• Soccer: The top teams in La Liga held a FIFA tournament, with one player from each club controlling their respective team. (Real Madrid, controlled by winger Marco Asensio, ultimately won.)
  • Basketball: NBC Sports Washington is broadcasting hour-long simulations of the Wizards' and Celtics' previously scheduled regular season games using NBA 2K20 and NHL 20.
  • Baseball: The simulation-heavy game Outside of the Park Baseball 21 is out this week and is setting records for number of purchases.

Yes, but: While NBA 2K is super realistic (LeBron plays it like its "real basketball" and uses it to test out lineups) and FIFA, NHL and OOTP offer believable simulations, virtual racing comes closer to the real thing than any other sport.

The bottom line: NASCAR, which hopes to do this every week until racing returns, has a golden opportunity to engage sports fans with what very well might be the closest thing to real sports that we have for the foreseeable future.

3. 🎓 Colorado joins California, passes NIL bill

Reproduced from Student Player; Cartogram: Axios Visuals

California passed a bill in September that will allow college athletes in the state to profit off their name, image and likeness (NIL) starting on Jan. 1, 2023.

  • Driving the news: Colorado governor Jared Polis signed a similar bill on Friday that will take effect on the same date.

Meanwhile, in Florida, the state's House of Representatives and Senate have both approved an NIL bill that would go into effect 18 months earlier (July 1, 2021).

  • It now awaits the signature of governor Ron DeSantis, who announced in October that he supports such a proposal.

The backdrop: The NCAA is fearful that state-by-state action will lead to competitive unbalance and regulatory chaos and is hoping to work with Congress on passing national legislation that would supersede any state laws. But the coronavirus has stalled all progress on that front.

4. 🏆 Simulation Madness: The final two

Bracket: Axios Visuals
  • Maryland 80, Duke 77: Anthony Cowan, MD (24 pts, 8 ast); Vernon Carey Jr., DUKE (17 pts, 10 reb)
  • Baylor 71, Seton Hall 64: Jared Butler, BAY (16 pts, 7 reb); Myles Powell, HALL (18 pts, 5 reb)

National championship: No. 4 Maryland vs. No. 1 Baylor — a matchup I would have thoroughly enjoyed if it had happened in real life. Two deep teams that play solid defense and rarely turn the ball over.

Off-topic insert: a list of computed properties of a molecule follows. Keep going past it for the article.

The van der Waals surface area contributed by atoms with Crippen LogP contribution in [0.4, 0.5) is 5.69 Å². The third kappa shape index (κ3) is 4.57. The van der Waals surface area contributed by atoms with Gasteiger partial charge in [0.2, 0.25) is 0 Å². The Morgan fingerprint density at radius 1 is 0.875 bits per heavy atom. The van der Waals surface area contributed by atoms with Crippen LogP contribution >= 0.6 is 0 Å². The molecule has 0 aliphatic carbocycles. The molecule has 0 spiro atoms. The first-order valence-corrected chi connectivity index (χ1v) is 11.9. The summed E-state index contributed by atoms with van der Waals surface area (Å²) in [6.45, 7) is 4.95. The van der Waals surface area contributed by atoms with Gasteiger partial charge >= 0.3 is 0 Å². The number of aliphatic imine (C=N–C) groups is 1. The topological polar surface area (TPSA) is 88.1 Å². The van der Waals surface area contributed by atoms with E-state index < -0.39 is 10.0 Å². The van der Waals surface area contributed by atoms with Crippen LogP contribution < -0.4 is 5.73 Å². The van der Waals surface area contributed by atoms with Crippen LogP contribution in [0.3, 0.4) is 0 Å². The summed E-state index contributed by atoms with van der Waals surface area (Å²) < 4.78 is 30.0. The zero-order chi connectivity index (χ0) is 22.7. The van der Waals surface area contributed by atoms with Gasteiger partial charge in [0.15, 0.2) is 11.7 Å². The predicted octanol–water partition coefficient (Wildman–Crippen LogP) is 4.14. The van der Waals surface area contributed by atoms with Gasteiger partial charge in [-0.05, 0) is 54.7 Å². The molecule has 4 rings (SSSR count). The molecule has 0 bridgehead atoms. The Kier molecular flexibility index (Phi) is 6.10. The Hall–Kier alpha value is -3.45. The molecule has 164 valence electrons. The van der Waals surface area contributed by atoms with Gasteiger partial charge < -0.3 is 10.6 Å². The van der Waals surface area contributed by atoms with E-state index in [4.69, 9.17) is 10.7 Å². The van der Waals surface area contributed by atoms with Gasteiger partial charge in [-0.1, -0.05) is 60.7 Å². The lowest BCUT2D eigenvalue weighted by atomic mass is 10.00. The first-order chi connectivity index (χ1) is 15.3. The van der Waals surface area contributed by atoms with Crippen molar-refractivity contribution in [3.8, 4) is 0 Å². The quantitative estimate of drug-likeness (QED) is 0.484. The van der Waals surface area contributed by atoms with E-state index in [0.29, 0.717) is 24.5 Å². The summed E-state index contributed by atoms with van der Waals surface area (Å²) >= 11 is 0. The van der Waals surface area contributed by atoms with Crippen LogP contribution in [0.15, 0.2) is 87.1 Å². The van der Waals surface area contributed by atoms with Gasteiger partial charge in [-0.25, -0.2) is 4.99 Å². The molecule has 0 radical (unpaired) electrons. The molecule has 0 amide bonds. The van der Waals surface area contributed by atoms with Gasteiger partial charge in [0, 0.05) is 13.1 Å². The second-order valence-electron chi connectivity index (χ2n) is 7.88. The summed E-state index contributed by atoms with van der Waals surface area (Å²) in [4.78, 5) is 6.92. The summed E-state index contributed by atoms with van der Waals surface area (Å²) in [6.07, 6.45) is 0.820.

5. ⛳️ Golf in the age of the coronavirus

Members of Craddockstown Golf Club in Kildare, Ireland, enjoy a round of golf while practicing social distancing. Photo: Brendan Moran/Sportsfile via Getty Images

People around the world are stuck indoors without gyms to visit or recreational sports to participate in, which has made outdoor exercise difficult.

  • This has left golf — which is played on wide-open plots of land and doesn't require people to share equipment or come into close contact — as a rare athletic escape.
  • "I believe that adequate social distancing can be performed with golfing," Amesh Adalja, senior scholar at Johns Hopkins Center for Health Security, told WSJ (subscription). "If people can remain six feet apart and not touch common surfaces the game is likely safe."

Yes, but: Not all courses have remained open, and those that have stayed open are asking players to do things a bit differently.

  • New protocols: Leave the flagstick in, one person per cart, no rakes (use your feet) and no post-round handshake (replace with a "head nod" or "club tap," according to a memo sent to patrons of the prestigious Pinehurst Resort).
  • A bold solution: Some courses have raised the cups an inch off the ground, telling golfers to putt until their ball hits the elevated cup rather than sink their ball into the hole and have to reach their hand in to get it out.

6. 📊 By the numbers

Anthony Edwards
Anthony Edwards. Photo: Carmen Mandato/Getty Images
  • 🏀 40.2 FG%: Georgia freshman Anthony Edwards has officially declared for the NBA draft and is the projected No. 1 pick despite shooting just 40.2% this season. No college player in the common draft era (since 1966) has ever gone No. 1 overall with a career field goal percentage that low.
  • 🏈 22 running backs: Here's a stat that tells you all you need to know about the plight of the modern running back: 22 of them were taken in the 2015 NFL draft, and now that Todd Gurley is a Falcon, not a single one is still with the team that picked them.
  • ⚽️ 107 years: Following the resignation of Carlos Cordeiro, former USWNT star Cindy Parlow Cone is now acting president of the U.S. Soccer Federation — the first female president in the organization's 107-year history.